Meta-analysis casts doubt over first-line paracetamol use for back pain and osteoarthritis

Evidence from 13 randomised trials showed that paracetamol is ineffective for reducing pain and disability in people with lower back pain.

Recent meta-analysis has cast doubt on the use of paracetamol as the first-line analgesic for spinal pain and osteoarthritis (pictured) of the hip and knee, as is currently recommended in clinical guidelines

A meta-analysis published in The BMJ
[1]
has cast doubt on the use of paracetamol as the first-line analgesic for spinal pain and osteoarthritis of the hip and knee, as is currently recommended in clinical guidelines.

An analysis of 13 randomised trials yielded high-quality evidence that paracetamol is ineffective for reducing pain and disability in people with lower back pain. Patients taking paracetamol were also around four times more likely to have abnormal results on liver function tests.

For osteoarthritis, paracetamol was found to provide a small, short-term benefit on pain and disability. But these small benefits were not likely to be meaningful to patients, say the researchers, who were led by Gustavo Machado from The George Institute for Global Health at the University of Sydney.

“This systematic review should inform clinical practice and policy with regard to first-line care of these patients,” the researchers write.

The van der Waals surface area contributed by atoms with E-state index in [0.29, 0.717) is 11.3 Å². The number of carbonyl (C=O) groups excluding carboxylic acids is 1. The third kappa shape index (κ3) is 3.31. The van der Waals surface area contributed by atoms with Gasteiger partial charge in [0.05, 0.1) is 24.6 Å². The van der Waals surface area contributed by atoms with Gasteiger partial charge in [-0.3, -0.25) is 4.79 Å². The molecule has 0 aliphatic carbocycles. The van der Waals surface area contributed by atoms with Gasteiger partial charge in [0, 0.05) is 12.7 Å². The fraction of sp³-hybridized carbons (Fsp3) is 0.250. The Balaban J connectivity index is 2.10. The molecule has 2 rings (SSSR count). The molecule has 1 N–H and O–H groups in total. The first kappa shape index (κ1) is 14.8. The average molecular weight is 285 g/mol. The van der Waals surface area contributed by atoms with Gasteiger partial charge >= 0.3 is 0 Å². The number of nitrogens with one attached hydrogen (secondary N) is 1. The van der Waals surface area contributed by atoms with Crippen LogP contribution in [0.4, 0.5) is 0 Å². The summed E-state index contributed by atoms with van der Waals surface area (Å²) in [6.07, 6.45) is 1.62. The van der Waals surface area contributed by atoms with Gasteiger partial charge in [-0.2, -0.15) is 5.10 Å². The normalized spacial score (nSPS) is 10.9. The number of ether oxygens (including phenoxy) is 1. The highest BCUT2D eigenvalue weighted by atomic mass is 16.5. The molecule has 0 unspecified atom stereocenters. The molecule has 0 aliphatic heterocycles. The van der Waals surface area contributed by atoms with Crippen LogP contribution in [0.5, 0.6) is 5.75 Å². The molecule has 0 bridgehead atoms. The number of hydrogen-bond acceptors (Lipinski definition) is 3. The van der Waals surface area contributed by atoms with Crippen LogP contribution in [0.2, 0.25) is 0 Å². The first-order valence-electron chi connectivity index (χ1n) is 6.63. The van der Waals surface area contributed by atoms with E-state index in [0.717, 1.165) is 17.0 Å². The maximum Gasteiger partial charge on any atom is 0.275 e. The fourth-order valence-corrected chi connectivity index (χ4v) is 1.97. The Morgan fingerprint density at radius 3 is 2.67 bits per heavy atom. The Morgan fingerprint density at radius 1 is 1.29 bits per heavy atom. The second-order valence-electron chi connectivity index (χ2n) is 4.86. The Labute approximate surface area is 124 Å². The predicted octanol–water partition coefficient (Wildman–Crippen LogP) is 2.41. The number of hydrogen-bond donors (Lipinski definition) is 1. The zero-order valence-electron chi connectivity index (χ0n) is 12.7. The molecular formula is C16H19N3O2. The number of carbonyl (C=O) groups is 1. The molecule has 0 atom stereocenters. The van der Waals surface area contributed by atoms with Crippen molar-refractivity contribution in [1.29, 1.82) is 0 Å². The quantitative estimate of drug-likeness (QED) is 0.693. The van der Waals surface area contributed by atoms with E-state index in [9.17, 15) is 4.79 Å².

The findings add to controversy over the inclusion of paracetamol in recent guidance on osteoarthritis from England’s National Institute for Health and Care Excellence. It was already known that paracetamol had only a small benefit compared with placebo; furthermore, for optimal therapeutic benefit, regular doses of up to 4,000mg/day may be needed.

The authors of the present analysis conclude that paracetamol is ineffective for the treatment of lower back pain and provides minimal short-term benefit for people with osteoarthritis.

“These results support the reconsideration of recommendations to use paracetamol for patients with low back pain and osteoarthritis of the hip or knee in clinical practice guidelines,” they write.

However, Roger Knaggs, Royal Pharmaceutical Society pain management expert, says that the significance of the liver function finding is unclear and that paracetamol may still benefit some patients.

“There are other medicines, such as nonsteroidal anti-inflammatory drugs and opioids, which may provide better pain relief, but these are associated with a range of other side effects,” he says.

“All patients with back pain or osteoarthritis should remain as active as possible rather than taking long periods of rest. Anyone who has concerns about whether taking paracetamol could cause harm should discuss their concerns with their GP or pharmacist.”

References

[1] Machado GC, Maher CG, Ferreira PH et al. Efficacy and safety of paracetamol for spinal pain and osteoarthritis: systematic review and meta-analysis of randomised placebo controlled trials. The BMJ 2015;350:h1225. doi:10.1136/bmj.h1225.

Last updated
Citation
The Pharmaceutical Journal, PJ, 18 April 2015, Vol 294, No 7858;294(7858):DOI:10.1211/PJ.2015.20068304